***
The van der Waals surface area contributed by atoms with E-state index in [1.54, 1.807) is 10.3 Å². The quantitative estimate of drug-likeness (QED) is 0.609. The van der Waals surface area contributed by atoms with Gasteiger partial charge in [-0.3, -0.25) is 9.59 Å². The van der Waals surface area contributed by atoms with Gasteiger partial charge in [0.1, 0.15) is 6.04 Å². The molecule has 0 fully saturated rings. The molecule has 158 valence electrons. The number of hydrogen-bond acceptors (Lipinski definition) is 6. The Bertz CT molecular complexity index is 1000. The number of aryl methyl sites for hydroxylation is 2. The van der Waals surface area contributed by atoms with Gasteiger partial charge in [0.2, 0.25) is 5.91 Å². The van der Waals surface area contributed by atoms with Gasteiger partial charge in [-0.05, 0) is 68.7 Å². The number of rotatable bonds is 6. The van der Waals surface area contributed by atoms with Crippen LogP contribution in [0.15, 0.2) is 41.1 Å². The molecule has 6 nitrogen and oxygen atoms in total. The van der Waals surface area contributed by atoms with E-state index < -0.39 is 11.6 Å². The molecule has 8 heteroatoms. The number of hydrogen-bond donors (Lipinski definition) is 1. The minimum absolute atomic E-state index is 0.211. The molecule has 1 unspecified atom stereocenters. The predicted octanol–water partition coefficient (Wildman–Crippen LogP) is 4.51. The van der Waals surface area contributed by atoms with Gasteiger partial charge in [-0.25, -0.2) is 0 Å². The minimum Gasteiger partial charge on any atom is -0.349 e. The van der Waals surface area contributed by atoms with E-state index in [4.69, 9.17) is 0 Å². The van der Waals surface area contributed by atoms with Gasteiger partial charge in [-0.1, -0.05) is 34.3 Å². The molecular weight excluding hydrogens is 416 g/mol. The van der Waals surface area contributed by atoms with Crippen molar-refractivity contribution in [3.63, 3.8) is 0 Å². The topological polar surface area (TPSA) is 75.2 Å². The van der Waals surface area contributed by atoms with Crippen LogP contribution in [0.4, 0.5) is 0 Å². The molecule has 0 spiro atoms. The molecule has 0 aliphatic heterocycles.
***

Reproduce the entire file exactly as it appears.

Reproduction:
The van der Waals surface area contributed by atoms with E-state index in [1.54, 1.807) is 10.3 Å². The quantitative estimate of drug-likeness (QED) is 0.609. The van der Waals surface area contributed by atoms with Gasteiger partial charge in [-0.3, -0.25) is 9.59 Å². The van der Waals surface area contributed by atoms with Gasteiger partial charge in [0.1, 0.15) is 6.04 Å². The molecule has 0 fully saturated rings. The molecule has 158 valence electrons. The number of hydrogen-bond acceptors (Lipinski definition) is 6. The Bertz CT molecular complexity index is 1000. The number of aryl methyl sites for hydroxylation is 2. The van der Waals surface area contributed by atoms with Gasteiger partial charge in [0.2, 0.25) is 5.91 Å². The van der Waals surface area contributed by atoms with Gasteiger partial charge in [-0.05, 0) is 68.7 Å². The number of rotatable bonds is 6. The van der Waals surface area contributed by atoms with Crippen LogP contribution in [0.15, 0.2) is 41.1 Å². The molecule has 6 nitrogen and oxygen atoms in total. The van der Waals surface area contributed by atoms with E-state index < -0.39 is 11.6 Å². The molecule has 8 heteroatoms. The number of hydrogen-bond donors (Lipinski definition) is 1. The minimum absolute atomic E-state index is 0.211. The molecule has 1 unspecified atom stereocenters. The predicted octanol–water partition coefficient (Wildman–Crippen LogP) is 4.51. The van der Waals surface area contributed by atoms with Gasteiger partial charge in [-0.25, -0.2) is 0 Å². The minimum Gasteiger partial charge on any atom is -0.349 e. The van der Waals surface area contributed by atoms with E-state index in [4.69, 9.17) is 0 Å². The van der Waals surface area contributed by atoms with Gasteiger partial charge in [-0.1, -0.05) is 34.3 Å². The molecular weight excluding hydrogens is 416 g/mol. The van der Waals surface area contributed by atoms with Crippen molar-refractivity contribution in [3.63, 3.8) is 0 Å². The topological polar surface area (TPSA) is 75.2 Å². The van der Waals surface area contributed by atoms with Crippen LogP contribution in [0.4, 0.5) is 0 Å². The molecule has 0 spiro atoms. The molecule has 0 aliphatic heterocycles.